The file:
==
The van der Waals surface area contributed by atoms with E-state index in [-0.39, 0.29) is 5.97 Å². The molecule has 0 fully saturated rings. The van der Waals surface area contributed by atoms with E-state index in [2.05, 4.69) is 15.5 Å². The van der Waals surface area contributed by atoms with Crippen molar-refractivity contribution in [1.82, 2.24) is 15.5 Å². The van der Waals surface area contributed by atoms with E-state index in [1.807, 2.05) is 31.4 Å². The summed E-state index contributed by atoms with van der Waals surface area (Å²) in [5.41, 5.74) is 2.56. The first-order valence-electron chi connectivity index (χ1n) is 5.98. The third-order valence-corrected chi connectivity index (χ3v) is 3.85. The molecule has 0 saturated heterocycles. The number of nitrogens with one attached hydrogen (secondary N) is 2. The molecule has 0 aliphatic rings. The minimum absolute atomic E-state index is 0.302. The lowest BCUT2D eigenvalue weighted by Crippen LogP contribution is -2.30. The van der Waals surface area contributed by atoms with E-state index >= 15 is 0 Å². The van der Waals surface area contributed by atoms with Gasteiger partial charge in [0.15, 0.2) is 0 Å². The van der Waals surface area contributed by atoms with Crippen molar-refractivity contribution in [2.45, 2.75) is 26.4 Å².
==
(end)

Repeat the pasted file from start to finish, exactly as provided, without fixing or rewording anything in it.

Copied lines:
The van der Waals surface area contributed by atoms with E-state index in [-0.39, 0.29) is 5.97 Å². The molecule has 0 fully saturated rings. The van der Waals surface area contributed by atoms with E-state index in [2.05, 4.69) is 15.5 Å². The van der Waals surface area contributed by atoms with Crippen molar-refractivity contribution in [1.82, 2.24) is 15.5 Å². The van der Waals surface area contributed by atoms with E-state index in [1.807, 2.05) is 31.4 Å². The summed E-state index contributed by atoms with van der Waals surface area (Å²) in [5.41, 5.74) is 2.56. The first-order valence-electron chi connectivity index (χ1n) is 5.98. The third-order valence-corrected chi connectivity index (χ3v) is 3.85. The molecule has 0 saturated heterocycles. The number of nitrogens with one attached hydrogen (secondary N) is 2. The molecule has 0 aliphatic rings. The minimum absolute atomic E-state index is 0.302. The lowest BCUT2D eigenvalue weighted by Crippen LogP contribution is -2.30. The van der Waals surface area contributed by atoms with E-state index >= 15 is 0 Å². The van der Waals surface area contributed by atoms with Gasteiger partial charge in [0.15, 0.2) is 0 Å². The van der Waals surface area contributed by atoms with Crippen molar-refractivity contribution in [2.45, 2.75) is 26.4 Å².